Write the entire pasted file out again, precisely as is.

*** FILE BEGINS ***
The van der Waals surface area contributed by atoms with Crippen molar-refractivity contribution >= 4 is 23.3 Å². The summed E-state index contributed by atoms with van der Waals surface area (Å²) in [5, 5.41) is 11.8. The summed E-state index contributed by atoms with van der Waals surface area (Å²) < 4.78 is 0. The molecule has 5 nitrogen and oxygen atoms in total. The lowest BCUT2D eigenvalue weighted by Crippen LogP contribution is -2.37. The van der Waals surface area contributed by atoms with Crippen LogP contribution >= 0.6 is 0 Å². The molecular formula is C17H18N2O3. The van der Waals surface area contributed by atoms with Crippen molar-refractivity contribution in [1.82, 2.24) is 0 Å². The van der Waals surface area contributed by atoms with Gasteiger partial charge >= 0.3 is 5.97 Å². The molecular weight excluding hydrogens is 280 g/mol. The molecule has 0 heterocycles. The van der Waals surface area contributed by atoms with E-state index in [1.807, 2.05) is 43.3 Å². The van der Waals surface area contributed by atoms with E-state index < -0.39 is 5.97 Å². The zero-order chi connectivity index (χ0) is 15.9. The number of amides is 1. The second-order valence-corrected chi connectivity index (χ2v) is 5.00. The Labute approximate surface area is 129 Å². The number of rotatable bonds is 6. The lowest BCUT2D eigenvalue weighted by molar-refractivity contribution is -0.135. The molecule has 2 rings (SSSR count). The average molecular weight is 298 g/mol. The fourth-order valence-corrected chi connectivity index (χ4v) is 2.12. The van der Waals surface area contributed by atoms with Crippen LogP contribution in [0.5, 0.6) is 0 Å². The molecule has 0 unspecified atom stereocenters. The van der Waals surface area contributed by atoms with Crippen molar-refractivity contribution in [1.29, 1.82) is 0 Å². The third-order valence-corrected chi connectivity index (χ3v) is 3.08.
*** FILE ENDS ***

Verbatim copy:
The van der Waals surface area contributed by atoms with Crippen molar-refractivity contribution >= 4 is 23.3 Å². The summed E-state index contributed by atoms with van der Waals surface area (Å²) in [5, 5.41) is 11.8. The summed E-state index contributed by atoms with van der Waals surface area (Å²) < 4.78 is 0. The molecule has 5 nitrogen and oxygen atoms in total. The lowest BCUT2D eigenvalue weighted by Crippen LogP contribution is -2.37. The van der Waals surface area contributed by atoms with Crippen LogP contribution >= 0.6 is 0 Å². The molecular formula is C17H18N2O3. The van der Waals surface area contributed by atoms with Crippen molar-refractivity contribution in [1.82, 2.24) is 0 Å². The van der Waals surface area contributed by atoms with Gasteiger partial charge >= 0.3 is 5.97 Å². The molecular weight excluding hydrogens is 280 g/mol. The molecule has 0 heterocycles. The van der Waals surface area contributed by atoms with E-state index in [1.807, 2.05) is 43.3 Å². The van der Waals surface area contributed by atoms with E-state index < -0.39 is 5.97 Å². The zero-order chi connectivity index (χ0) is 15.9. The number of amides is 1. The second-order valence-corrected chi connectivity index (χ2v) is 5.00. The Labute approximate surface area is 129 Å². The number of rotatable bonds is 6. The lowest BCUT2D eigenvalue weighted by molar-refractivity contribution is -0.135. The molecule has 2 rings (SSSR count). The average molecular weight is 298 g/mol. The fourth-order valence-corrected chi connectivity index (χ4v) is 2.12. The van der Waals surface area contributed by atoms with Crippen LogP contribution in [0.5, 0.6) is 0 Å². The molecule has 0 unspecified atom stereocenters. The van der Waals surface area contributed by atoms with Crippen molar-refractivity contribution in [1.29, 1.82) is 0 Å². The third-order valence-corrected chi connectivity index (χ3v) is 3.08.